I do this for a couple of reasons. It requires those who would like to enter contests or to submit their poetry to literary journals to learn how to follow their rules. This challenge gives you that practice. Besides, why enter a challenge if you don’t follow the rules? That’s the challenging part. ❤

Many thanks to everyone who joined in below:

1.Cheryl 9.TJS Sherman 17.Vashti Quiroz- Vega 
2.ladyleemanila 10.anita dawes 18.Ruth Klein aka Ruth Scribbles 
3.Gwen Plano 11.Elizabeth 19.kittysverses 
4.Eugenia 12.sangeetha 20.Sally Cronin 
5.Ken Gierke / rivrvlogr 13.Balroop Singh 21.Kerfe Roig 
6.Jules 14.theindieshe 22.
7.Trent McDonald 15.Jude   
8.Padre 16.Marsha   

The challenge this week explored Ekphrastic writing inspired by visual art (photographs). When you write poetry based on a painting or photograph, we work with symbolism and metaphors. I asked everyone to not just describe what they saw in the image. I suggested we check out How to Write Ekphrastic Poetry and learn how to apply some techniques used in that article to our own poem.

I think you all did that and more! Photo prompts always bring out some of the best poetry and you guys did not disappoint! A few of these poems really stood out. Please check out:


Ken Gierke / rivrvlogr


TJS Sherman


sangeetha


Jude
 


Sally Cronin


anita dawes

Kerfe Roig’s poem, “Cascade,” was outstanding. This Badger hexastich says it all with only a few words. Kerfe captured the essence of the waterfall. I felt the poem was a metaphor for living life to the fullest. Well done!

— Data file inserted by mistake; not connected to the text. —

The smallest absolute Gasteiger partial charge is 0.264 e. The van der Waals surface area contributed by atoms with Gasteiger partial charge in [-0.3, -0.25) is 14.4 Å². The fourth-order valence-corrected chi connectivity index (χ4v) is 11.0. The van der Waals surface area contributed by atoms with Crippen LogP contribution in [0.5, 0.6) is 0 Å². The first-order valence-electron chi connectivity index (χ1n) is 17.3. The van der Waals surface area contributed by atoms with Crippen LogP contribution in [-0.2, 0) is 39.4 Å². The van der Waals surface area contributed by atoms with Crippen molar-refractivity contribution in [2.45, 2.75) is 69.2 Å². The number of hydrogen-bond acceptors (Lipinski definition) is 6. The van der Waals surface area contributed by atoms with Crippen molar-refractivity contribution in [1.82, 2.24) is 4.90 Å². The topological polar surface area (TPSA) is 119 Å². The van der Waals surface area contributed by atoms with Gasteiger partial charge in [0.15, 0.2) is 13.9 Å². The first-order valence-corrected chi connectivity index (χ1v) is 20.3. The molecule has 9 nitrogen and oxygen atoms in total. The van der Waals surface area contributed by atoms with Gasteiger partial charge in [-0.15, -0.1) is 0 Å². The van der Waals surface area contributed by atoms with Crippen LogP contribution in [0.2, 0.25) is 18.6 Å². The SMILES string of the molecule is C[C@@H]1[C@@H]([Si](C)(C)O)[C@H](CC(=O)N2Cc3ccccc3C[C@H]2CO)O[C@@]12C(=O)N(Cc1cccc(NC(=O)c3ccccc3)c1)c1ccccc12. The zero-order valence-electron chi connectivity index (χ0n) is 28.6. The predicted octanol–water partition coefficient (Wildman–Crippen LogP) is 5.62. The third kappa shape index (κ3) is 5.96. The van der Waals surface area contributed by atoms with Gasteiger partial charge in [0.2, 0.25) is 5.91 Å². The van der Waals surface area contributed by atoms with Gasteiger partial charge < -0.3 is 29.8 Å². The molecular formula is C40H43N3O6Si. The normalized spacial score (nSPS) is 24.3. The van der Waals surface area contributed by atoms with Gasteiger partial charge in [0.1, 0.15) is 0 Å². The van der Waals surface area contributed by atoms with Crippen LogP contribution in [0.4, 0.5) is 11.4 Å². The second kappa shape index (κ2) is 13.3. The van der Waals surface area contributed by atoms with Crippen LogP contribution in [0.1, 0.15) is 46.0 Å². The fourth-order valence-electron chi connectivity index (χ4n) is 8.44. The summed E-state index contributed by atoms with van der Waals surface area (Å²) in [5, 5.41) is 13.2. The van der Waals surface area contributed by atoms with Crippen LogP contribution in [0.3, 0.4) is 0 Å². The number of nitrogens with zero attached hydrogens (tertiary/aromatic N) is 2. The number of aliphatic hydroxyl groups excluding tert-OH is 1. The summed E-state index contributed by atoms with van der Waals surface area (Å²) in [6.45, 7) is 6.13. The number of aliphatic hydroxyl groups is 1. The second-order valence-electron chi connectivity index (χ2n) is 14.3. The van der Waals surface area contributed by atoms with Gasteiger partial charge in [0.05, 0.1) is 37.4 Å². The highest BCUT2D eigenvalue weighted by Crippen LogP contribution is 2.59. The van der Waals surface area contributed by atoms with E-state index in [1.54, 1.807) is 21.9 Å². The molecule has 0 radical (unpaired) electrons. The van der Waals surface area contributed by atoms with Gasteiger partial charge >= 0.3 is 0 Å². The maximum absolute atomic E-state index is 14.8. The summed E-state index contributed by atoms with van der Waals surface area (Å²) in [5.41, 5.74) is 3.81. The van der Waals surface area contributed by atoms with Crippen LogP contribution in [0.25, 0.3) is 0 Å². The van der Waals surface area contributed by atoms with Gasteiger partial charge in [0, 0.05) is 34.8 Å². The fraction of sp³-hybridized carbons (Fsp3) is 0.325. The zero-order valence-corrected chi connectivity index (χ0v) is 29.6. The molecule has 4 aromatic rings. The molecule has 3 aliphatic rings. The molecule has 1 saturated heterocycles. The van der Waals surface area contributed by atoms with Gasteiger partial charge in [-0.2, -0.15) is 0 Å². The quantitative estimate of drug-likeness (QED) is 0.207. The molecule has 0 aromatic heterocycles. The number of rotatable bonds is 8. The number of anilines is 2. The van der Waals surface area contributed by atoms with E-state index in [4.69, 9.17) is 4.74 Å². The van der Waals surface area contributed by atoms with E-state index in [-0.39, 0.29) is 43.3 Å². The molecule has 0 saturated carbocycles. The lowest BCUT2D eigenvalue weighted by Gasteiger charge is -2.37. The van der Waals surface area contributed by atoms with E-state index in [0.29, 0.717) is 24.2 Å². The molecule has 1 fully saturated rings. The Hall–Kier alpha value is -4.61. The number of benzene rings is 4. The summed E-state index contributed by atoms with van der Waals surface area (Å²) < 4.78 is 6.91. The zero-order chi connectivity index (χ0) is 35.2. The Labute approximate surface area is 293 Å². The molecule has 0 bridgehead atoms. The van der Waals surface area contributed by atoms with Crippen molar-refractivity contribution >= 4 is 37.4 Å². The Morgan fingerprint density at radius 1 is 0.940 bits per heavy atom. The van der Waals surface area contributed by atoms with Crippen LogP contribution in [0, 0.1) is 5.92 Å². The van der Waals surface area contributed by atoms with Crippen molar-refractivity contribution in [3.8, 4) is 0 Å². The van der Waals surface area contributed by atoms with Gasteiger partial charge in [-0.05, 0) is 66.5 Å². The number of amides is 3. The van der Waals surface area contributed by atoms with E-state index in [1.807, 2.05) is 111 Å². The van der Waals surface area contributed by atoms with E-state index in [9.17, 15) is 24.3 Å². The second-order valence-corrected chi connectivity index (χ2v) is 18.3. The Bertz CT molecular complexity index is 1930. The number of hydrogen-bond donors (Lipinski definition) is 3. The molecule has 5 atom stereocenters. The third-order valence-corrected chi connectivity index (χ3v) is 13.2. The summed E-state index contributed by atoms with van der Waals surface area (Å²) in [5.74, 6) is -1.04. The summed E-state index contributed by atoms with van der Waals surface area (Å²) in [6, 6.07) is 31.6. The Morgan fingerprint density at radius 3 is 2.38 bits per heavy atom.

Painting by Kerfe Roig
"Cascade"

falling
gravitating
sheer and continuous
sparkled currents rising
in reflection
flowing

© Kerfe Roig

This week, I’ve asked Kerfe Roig to choose the photo for next month’s challenge. Please email your words to me at least a week before the challenge to tankatuesdaypoetry@gmail.com. Thanks.

Don’t forget to connect with the Word Craft Journal of Syllabic Verse at wordweavingpoetryjournal.com to learn the theme of this first journal.

See you tomorrow for the new challenge!

Finding Poetic Inspiration

I’ve had a few poets ask me about poetic inspiration. Where do you find it, and how do you go about acquiring this precious commodity?

I dedicated a section in Word Craft: Prose & Poetry, The Art of Crafting Syllabic Poetry to just that subject. In my opinion, inspiration is everywhere. But not everyone feels that way.